i scream you scream we all scream for…norway?

The Scream - Credit:  Munch Museum/Munch-Ellingsen Group/BONO

Celebrating the 150th anniversary of the birth of Norwegian artist Edvard Munch, who painted a little canvas you’re likely using as a mouse pad right now, VisitNorway has released a short film on its website to show travelers a few Norwegian-style scream experiences. Don’t expect The Girl With the Dragon Tattoo or The Killing (Sweden and Denmark, respectively), or even a sinister Nordic take on splatter-porn, however; this flick is all about the good things in life that make you scream. The fun part is that anyone can join in helping to create what organizers hope will become the longest scream in the world – and ride it all the way to the land of northern lights and midnight suns. Upload your own scream clip and have it added to the original film, helping to grow it longer. (It sounds like a Warhol experiment, doesn’t it?) As the film grows so does the value of the grand-prize trip drawn from all the submitted entries. Norwegian director of tourism, Per-Arne Tuftin, put it in a Nordic nutshell: “We basically want to make the world scream.”

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i spy ifly

iFly is a neat new online travel magazine from Dutch airline KLM.  What sets it apart from its dowdy paper cousin, the in-flight, is more than just a half-finished Sudoku. Namely it’s an almost Ipadian reliance on words and images cleverly integrated with video. The opening spread features German photographers Censi Goepel and Jens Warnecke, who work in situations where most refuse to go because they are either too cold, too dark, or too rainy. During a long Norwegian winter in a VW bus the duo tried to capture a flame with an extremely long shutter time. It became the basis for a career revolving around images with amazing light effects, a handful of which are featured here. There’s also a video profile of Berlin’s quirky Propeller Island City Lodge, a hotel and art installation rolled into one. A 360-degree interactive tour of a single square in Florence merges cleverly with a jaunt across Scotland by car – coupled with a chance to win your own Scottish adventure. And if you’ve ever been curious about the evanescent magic of traveling through the universe, there’s an inquisitive interview with Dutch Astronaut Andre Kuipers, too. Naturally there’s also the requisite arrivals and departures information for the airline; however, if you’ve never flown through Amsterdam Schiphol this section might actually make for the most interesting reading of all: check in for your flight on KLM’s mobile app then speed through customs to a picnic in the sun, replete with butterflies, in the new grass-filled Airport Park. If culture is how you’d rather while away your layover there’s a Library with books in 29 languages and a collection of Old Master paintings awaiting discerning eyes at the Rijksmuseum Schiphol. Leave it to the ever-practical Dutch to turn one of the most stressful aspects of modern life into one of the most relaxing – not to mention re-imagining how we read and think about it, too.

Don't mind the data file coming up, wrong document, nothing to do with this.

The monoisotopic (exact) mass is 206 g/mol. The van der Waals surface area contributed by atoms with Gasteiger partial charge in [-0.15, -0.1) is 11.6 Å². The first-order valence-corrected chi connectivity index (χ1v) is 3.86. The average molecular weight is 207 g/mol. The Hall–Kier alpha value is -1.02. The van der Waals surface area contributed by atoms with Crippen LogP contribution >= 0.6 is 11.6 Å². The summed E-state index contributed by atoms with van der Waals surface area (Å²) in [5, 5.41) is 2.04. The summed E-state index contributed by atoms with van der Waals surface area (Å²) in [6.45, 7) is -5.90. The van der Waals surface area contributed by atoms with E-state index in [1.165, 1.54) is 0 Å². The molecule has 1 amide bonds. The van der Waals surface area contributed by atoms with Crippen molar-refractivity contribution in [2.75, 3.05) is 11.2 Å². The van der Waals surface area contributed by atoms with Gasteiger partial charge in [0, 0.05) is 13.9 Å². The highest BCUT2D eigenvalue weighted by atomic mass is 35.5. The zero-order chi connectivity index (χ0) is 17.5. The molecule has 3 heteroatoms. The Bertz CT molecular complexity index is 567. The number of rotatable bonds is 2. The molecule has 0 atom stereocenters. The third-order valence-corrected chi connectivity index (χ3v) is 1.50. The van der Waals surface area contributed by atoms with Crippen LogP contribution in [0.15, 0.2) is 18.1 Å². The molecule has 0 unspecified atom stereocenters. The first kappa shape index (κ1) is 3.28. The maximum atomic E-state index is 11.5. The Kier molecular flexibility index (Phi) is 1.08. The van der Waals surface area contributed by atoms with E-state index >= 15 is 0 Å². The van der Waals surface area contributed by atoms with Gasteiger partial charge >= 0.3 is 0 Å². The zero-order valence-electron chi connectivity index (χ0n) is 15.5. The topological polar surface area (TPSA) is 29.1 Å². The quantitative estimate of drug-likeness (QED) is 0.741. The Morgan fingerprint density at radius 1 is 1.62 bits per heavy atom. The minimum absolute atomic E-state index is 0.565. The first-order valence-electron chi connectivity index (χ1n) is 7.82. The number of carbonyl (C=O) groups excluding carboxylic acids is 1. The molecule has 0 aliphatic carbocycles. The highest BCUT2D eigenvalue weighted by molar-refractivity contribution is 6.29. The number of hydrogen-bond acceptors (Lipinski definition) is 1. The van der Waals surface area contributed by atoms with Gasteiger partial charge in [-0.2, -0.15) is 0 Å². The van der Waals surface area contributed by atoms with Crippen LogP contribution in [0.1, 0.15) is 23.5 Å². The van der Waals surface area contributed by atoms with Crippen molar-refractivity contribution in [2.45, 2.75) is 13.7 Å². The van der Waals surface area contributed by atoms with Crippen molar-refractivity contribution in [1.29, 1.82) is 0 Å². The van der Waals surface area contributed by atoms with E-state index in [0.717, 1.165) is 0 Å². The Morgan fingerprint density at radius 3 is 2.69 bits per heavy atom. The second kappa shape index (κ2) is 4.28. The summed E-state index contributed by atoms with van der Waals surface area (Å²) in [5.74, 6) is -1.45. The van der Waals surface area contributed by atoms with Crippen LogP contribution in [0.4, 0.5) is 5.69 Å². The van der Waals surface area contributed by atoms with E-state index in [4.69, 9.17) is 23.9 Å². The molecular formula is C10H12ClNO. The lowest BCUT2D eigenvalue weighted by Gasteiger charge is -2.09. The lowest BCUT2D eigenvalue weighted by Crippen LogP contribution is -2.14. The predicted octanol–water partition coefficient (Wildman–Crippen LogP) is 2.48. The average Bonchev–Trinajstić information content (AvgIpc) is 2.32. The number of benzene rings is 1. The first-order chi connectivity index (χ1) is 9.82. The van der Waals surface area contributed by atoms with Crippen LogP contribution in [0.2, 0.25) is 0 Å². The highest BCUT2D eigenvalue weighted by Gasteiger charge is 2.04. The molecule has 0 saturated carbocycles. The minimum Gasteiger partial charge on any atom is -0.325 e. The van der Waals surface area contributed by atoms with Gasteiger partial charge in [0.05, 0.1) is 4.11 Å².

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norway on my mind

I was recently invited to travel to Norway next month and go trekking in search of the Northern Lights.

Coincidentally, an exhibition of the groundbreaking Norwegian architecture firm, Snøhetta, only just opened at Scandinavia House here in New York.  I’m eager to get down there to check it out before it shutters April 3rd.  Snøhetta is doing some of the most exciting work out there today:  socially conscious and sustainable, they create structures integrating culture, climate and context as these striking photos of the 2009 Mies van der Rohe Award winning Norwegian National Opera and Ballet in Oslo attest.  (Click each image for greater detail)

Even more exciting for New York, the firm has been commissioned to design the 9/11 Memorial Pavilion dowtown.

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